How Am I Doin’, Doc? Measuring Up Against Biothreats and Disease
Trust for America’s Health has published their annual report, “Ready or Not: Protecting the Public’s Health from Diseases, Disasters and Bioterrorism“. Started in 2003, the Ready or Not series serves as yearly check on how our nation is doing with regard to preparedness for public health emergencies.
“Caught off guard” is the phrase most used to describe the country’s level of preparedness and ability to respond to crises. The report looks at the response to the 2016 outbreaks of Ebola and Zika virus as prime examples of the inability to respond both effectively and efficiently. Funding seems to be a major challenge since financial assistance is only delivered on a supplemental or as-needed basis, instead of relying on an at-the-ready Health Emergency Fund which could provide assistance almost immediately in the event of public health-related outbreaks and disasters. Trust for America’s Health defines this as a chronic problem.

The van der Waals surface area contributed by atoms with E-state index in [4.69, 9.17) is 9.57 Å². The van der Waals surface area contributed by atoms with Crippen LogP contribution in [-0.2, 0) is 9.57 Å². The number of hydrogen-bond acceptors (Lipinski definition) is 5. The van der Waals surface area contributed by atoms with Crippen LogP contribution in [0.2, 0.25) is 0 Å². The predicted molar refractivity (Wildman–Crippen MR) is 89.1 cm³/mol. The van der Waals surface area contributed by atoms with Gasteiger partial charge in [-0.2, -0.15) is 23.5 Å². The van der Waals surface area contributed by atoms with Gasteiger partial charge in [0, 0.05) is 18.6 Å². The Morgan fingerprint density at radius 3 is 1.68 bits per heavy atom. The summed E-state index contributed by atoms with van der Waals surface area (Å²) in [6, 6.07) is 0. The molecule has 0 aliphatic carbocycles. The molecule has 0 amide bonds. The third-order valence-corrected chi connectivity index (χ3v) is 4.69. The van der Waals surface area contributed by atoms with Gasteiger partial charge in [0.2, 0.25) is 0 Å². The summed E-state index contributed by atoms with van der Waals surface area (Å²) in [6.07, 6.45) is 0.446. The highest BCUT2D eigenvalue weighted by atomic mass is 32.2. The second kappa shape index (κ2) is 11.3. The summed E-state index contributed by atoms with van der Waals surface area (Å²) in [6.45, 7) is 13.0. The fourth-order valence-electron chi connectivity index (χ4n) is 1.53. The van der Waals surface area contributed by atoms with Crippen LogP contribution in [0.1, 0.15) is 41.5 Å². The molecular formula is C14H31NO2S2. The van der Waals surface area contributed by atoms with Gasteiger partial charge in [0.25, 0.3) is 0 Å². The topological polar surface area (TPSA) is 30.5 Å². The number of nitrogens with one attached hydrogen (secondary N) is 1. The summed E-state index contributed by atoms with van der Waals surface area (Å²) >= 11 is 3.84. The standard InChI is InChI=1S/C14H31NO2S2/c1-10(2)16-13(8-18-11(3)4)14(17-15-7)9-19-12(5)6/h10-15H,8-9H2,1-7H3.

At a more specific level, ‘Ready or Not’ provides information on each state, and how they measure up against the 10 key indicators of public health preparedness such as flu vaccination rate, food safety, public health laboratories, and emergency healthcare access. According to the press release, “26 states and Washington, D.C. scored a six or lower” with regard to those indicators. Massachusetts takes the top score of ten (out of ten), while Washington and North Carolina both scored a high nine, and Alaska and Idaho bottomed out with a low score of 3. Even though more than 25 states maintained or increased their public health funding, only 10 states vaccinated 50% or more of their population against the flu during the 2015-2016 flu season.
The report does note that emergency operations planning and coordination at large have improved, yet the “disjointed, uncoordinated and inconsistent” approach to public health and first response continues to affect and hinder overall readiness. A lack of an up-to-date biosurveillance system also puts our nation at risk, as does the current inability of medical technology to keep up with emerging threats, which, again, is attributed to chronic underfunding. Bottom line: we’re in slightly better shape than last year, but we still have a long way to go to true health and biosecurity readiness.